It makes perfect sense, too. Their chests and faces are typically light-colored while their tails and backs are dark. They are less visible to predators like owls and raccoons in this configuration. None of these photos show it, but once the babes tuck their bills under their wings to sleep, they are even less visible. The lighter colored markings on their rear flanks help break up the dark mass so they are better camouflaged.
May 16th, 2012 permalink
Five days ago, I reported the brood of nine abandoned ducklings had been reduced to seven. I’m happy to report the brood is thriving and all of the little ones appear healthy. The same can’t be said for the white bibbed hen’s ducklings first mentioned two weeks ago. Their numbers have dwindled from four down to two. Their mom has left them in the care of the seven other abandoned chicks (above and below). She’s been swept her off her webbed feet by two handsome drakes and remains nearby but pays no attention to her little ones.
Last evening, I was telling park visitors about these nine ducklings and had my back to them as they left shore for an evening paddle. I heard a violent splash, turned around, and only eight ducklings remained. The survivors darted toward shore and huddled together (below) following the attack of a snapping turtle or large bass. That’s how quickly life ends for ducklings. One minute here, the next, gone. It was one of the two white-bibbed hen’s chicks.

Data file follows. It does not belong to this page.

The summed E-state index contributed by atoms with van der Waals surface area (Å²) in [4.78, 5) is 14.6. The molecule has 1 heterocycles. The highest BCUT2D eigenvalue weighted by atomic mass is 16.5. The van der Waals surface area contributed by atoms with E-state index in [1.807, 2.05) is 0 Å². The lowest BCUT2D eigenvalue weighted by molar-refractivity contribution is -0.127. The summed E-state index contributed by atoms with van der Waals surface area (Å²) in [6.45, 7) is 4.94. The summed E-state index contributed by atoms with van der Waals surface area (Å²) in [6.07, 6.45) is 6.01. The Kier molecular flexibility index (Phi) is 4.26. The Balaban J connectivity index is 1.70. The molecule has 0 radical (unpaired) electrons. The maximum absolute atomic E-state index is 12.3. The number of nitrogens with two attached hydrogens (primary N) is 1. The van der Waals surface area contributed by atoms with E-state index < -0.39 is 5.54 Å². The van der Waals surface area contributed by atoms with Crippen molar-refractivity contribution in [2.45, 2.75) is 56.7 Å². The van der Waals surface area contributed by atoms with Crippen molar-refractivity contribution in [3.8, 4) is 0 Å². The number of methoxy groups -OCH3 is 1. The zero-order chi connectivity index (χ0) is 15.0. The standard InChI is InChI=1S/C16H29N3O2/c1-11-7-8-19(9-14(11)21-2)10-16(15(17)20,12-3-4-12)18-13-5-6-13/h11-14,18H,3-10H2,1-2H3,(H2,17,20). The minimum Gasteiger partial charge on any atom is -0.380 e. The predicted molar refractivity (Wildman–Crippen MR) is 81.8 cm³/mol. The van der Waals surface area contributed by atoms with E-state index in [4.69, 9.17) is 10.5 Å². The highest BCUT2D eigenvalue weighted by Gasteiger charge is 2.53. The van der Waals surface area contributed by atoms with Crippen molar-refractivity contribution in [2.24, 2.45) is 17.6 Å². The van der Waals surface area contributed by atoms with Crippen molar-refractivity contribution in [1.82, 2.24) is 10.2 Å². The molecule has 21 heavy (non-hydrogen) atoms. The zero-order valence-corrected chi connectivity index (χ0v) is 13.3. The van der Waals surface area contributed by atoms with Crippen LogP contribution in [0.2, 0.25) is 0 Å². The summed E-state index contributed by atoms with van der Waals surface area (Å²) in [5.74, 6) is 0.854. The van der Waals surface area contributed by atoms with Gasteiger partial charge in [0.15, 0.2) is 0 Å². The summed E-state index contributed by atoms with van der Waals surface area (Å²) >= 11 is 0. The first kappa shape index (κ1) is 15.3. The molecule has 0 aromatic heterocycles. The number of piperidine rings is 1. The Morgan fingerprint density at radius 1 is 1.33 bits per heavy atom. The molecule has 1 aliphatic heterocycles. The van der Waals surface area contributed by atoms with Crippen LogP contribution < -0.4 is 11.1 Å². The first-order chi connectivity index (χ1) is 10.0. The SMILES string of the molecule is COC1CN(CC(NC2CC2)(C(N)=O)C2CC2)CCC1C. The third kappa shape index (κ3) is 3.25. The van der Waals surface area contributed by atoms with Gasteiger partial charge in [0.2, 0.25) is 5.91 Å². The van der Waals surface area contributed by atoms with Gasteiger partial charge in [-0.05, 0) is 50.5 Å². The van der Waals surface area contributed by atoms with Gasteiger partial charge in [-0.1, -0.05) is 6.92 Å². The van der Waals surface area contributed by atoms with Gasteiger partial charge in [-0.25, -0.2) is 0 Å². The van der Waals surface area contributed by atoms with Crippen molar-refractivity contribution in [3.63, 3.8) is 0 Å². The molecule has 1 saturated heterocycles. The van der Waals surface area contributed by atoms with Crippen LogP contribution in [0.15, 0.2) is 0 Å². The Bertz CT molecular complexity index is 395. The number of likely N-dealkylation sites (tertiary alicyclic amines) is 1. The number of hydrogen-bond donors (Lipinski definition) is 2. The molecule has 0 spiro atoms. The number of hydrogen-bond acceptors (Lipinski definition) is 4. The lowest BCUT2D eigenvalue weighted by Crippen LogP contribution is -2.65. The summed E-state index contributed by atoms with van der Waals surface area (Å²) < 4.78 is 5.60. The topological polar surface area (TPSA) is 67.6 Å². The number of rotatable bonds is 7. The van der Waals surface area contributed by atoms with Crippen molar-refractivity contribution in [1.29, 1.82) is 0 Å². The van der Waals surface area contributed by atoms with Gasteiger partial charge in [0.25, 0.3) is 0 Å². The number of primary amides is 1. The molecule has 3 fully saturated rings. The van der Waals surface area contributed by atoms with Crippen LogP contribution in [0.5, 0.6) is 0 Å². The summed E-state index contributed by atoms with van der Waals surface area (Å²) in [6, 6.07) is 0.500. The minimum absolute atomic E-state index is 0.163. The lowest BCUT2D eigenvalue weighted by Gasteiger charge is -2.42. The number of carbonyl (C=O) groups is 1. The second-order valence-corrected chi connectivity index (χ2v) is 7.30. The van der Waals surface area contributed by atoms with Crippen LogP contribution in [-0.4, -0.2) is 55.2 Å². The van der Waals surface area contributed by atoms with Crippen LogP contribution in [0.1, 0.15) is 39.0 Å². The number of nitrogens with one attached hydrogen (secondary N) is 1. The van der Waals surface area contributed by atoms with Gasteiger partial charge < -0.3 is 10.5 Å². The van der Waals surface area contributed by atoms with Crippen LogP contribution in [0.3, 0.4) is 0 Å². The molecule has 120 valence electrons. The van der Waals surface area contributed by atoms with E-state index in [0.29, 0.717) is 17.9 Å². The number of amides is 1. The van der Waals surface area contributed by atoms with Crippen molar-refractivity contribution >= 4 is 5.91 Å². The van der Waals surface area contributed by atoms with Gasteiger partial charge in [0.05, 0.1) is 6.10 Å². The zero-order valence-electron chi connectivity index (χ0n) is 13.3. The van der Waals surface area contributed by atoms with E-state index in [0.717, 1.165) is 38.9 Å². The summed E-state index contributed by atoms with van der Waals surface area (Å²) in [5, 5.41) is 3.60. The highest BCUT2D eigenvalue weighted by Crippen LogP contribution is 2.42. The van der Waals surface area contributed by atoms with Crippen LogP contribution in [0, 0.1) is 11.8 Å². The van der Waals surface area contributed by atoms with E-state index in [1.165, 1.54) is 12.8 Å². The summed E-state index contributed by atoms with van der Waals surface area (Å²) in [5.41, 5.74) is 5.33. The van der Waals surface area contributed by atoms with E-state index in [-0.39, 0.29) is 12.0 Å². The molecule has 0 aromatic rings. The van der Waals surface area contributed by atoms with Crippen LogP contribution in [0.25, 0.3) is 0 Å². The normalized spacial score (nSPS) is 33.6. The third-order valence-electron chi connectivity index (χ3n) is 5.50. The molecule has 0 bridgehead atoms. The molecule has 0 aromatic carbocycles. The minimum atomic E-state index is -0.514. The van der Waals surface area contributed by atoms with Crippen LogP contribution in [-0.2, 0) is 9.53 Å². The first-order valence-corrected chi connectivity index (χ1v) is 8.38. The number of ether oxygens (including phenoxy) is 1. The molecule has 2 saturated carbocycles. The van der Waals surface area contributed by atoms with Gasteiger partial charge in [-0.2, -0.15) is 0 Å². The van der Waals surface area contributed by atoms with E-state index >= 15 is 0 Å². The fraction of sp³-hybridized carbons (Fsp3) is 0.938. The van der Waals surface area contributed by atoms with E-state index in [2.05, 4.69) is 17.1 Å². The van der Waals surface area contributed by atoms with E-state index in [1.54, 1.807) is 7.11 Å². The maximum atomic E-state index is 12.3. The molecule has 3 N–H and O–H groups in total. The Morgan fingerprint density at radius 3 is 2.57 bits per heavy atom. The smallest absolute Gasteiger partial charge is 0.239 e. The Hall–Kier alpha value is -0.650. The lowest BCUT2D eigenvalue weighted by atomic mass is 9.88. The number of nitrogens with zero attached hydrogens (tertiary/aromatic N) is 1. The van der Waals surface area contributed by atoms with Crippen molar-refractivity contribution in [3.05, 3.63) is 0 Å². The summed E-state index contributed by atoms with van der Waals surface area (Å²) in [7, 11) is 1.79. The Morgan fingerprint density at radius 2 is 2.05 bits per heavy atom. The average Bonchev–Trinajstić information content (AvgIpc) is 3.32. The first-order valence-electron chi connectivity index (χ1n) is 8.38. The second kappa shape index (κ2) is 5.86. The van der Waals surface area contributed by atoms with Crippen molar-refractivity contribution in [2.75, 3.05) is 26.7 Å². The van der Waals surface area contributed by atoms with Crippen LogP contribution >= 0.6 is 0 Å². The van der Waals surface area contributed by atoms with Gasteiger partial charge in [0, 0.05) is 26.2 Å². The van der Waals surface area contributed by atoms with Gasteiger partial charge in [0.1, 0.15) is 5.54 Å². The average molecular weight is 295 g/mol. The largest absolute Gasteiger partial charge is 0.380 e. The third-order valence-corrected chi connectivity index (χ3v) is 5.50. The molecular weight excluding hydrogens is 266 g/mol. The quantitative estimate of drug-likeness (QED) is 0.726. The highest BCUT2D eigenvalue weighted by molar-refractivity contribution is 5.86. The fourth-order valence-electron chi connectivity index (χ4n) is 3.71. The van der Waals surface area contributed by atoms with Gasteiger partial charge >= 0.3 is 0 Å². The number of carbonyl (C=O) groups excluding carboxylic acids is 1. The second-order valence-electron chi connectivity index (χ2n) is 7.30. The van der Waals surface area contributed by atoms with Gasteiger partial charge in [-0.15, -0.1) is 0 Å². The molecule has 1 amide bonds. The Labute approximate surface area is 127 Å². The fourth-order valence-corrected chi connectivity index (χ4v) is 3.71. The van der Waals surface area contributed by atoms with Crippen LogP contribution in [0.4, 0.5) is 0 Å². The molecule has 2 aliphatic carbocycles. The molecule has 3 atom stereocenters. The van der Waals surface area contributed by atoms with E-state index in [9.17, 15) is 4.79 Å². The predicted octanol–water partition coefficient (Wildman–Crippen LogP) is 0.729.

May 16th, 2012 permalink
The pecking order isn’t limited to chickens. Many bird species use it to establish their dominance hierarchy. Millpond ducks take jabs at each other continously as I’ve explained before.
Why do they do it? Once the pecking order is established through minor scrimmages, it reduces the chance of intense conflicts that require expenditures of far more energy and might risk war wounds. A higher ranked duck can signal his intentions to underlings by subtle visual cues — the lowering of its head or a couple of steps forward. Ducks of lesser stature get the message and get out of striking range. Ducks in the bottom rung spend a lot of time dodging the others or waiting for their turn to eat.
Ducklings start pecking at each other as soon as they start foraging for food. Adult ducks often take swipes at them for minor transgressions. I’ve seen drakes pick up youngsters and toss them a foot or more away. Above, mom bites the rump of one of her own chicks to get him moving.